Frank Carson passes away aged 85
Frank Carson, the Northern Irish comedy legend famed for catchphrases including "It's a cracker", has died aged 85.
Carson had been suffering with poor health for some time, and passed away today at his home in Blackpool. He first rose to fame in the 1960s, when he won talent show Opportunity Knocks, then on ITV, a full three times, and made hugely popular appearances on programmes such as The Comedians and music hall show The Good Old Days.
Carson was successfully operated on in 2011 after suffering from stomach cancer, but admitted to the BBC that he had been unwell for some time: "I have had a bad five years. First it was the pacemaker, then it was a new knee, then I had a hernia and then of course I had this problem."
A statement released by Carson's family read that the "husband, father, Gaga and comedian set off for his final gig today".
"He went peacefully at his home in Blackpool surrounded by his greatest fans - his extended family. We will be taking him home to Belfast to lay him to rest and celebrate his joyful life.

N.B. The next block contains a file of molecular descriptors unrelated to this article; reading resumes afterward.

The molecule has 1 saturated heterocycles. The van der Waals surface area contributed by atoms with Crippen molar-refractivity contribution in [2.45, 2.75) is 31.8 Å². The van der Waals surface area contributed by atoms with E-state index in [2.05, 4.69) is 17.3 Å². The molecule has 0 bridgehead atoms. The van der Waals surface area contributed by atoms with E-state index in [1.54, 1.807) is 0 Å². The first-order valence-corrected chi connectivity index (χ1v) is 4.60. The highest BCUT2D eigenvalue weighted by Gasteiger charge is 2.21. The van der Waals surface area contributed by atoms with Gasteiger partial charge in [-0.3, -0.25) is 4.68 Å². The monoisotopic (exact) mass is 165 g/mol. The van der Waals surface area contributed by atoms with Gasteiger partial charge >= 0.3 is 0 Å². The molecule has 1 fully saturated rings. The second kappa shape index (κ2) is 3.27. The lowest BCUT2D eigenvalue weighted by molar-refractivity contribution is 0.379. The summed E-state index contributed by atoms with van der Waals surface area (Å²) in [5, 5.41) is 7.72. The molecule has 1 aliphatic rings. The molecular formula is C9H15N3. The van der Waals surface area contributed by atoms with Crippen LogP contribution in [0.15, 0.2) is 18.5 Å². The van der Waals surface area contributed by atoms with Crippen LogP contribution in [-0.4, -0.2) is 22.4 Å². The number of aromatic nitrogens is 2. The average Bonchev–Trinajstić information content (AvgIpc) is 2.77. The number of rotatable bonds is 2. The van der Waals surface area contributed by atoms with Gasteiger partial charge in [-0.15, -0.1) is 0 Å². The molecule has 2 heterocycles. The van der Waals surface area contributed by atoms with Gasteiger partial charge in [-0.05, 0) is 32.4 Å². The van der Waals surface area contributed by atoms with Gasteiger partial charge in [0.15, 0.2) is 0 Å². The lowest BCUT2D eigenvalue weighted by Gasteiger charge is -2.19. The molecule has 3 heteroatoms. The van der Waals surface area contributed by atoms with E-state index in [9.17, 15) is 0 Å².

"It's quieter down here now. God help them up there!!"
After working with Carson for a short period, Spike Milligan wrote: "What's the difference between Frank Carson and the M1? You can turn off the M1."
Born on 6th November 1926 to a binman father, he grew up in Belfast's 'Little Italy' district before becoming an electrician, plasterer, and later joining the Parachute Regiment, with whom he served in the Middle East for a number of years during the 1950s.
Despite his later fame, Carson was deeply involved with charitable causes, and served twice as Mayor of Balbriggan in the county of Fingal.
In 1987, Pope John Paul II knighted Carson into the order of St Gregory at a private audience in Rome, in recognition of his charity work in Northern Ireland.
Carson later told the Daily Mail: "He kissed me and said I was a wonderful man. I was in there for 17 minutes - the priests time it. President Reagan only got 11, so that was nice."
As the 1980s pushed gag-heavy comics such as Carson out of mainstream media in favour of 'alternative' comedy, he largely returned to his roots in stand-up comedy clubs, and was still performing hundreds of shows a year until just 2008. He last performed his much-loved stand-up show in December 2011.
He leaves a wife, Ruth, daughter Majella and sons Tony and Aidan, as well as 10 grandchildren.
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